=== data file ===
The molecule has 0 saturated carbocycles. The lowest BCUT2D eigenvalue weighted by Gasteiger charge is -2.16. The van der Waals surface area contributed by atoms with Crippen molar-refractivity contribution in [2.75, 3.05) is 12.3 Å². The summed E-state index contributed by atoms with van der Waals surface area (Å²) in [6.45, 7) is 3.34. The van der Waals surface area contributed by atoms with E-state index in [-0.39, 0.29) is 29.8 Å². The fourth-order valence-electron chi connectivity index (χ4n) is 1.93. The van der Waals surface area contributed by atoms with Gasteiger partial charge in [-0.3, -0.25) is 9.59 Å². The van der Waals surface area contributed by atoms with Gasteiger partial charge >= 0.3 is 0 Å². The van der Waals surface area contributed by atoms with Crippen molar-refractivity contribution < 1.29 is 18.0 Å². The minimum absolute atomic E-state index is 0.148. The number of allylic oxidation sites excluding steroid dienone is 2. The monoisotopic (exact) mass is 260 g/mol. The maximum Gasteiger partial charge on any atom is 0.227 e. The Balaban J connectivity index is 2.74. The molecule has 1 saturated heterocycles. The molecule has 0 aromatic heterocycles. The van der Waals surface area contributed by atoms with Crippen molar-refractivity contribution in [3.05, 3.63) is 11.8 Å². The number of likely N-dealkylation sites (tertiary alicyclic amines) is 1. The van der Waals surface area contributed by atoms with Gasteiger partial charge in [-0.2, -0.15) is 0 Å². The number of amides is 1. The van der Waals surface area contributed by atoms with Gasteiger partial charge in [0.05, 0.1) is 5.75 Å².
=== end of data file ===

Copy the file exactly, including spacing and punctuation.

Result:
The molecule has 0 saturated carbocycles. The lowest BCUT2D eigenvalue weighted by Gasteiger charge is -2.16. The van der Waals surface area contributed by atoms with Crippen molar-refractivity contribution in [2.75, 3.05) is 12.3 Å². The summed E-state index contributed by atoms with van der Waals surface area (Å²) in [6.45, 7) is 3.34. The van der Waals surface area contributed by atoms with E-state index in [-0.39, 0.29) is 29.8 Å². The fourth-order valence-electron chi connectivity index (χ4n) is 1.93. The van der Waals surface area contributed by atoms with Gasteiger partial charge in [-0.3, -0.25) is 9.59 Å². The van der Waals surface area contributed by atoms with Gasteiger partial charge >= 0.3 is 0 Å². The van der Waals surface area contributed by atoms with Crippen molar-refractivity contribution < 1.29 is 18.0 Å². The minimum absolute atomic E-state index is 0.148. The number of allylic oxidation sites excluding steroid dienone is 2. The monoisotopic (exact) mass is 260 g/mol. The maximum Gasteiger partial charge on any atom is 0.227 e. The Balaban J connectivity index is 2.74. The molecule has 1 saturated heterocycles. The molecule has 0 aromatic heterocycles. The van der Waals surface area contributed by atoms with Crippen molar-refractivity contribution in [3.05, 3.63) is 11.8 Å². The number of likely N-dealkylation sites (tertiary alicyclic amines) is 1. The van der Waals surface area contributed by atoms with Gasteiger partial charge in [-0.2, -0.15) is 0 Å². The number of amides is 1. The van der Waals surface area contributed by atoms with Gasteiger partial charge in [0.05, 0.1) is 5.75 Å².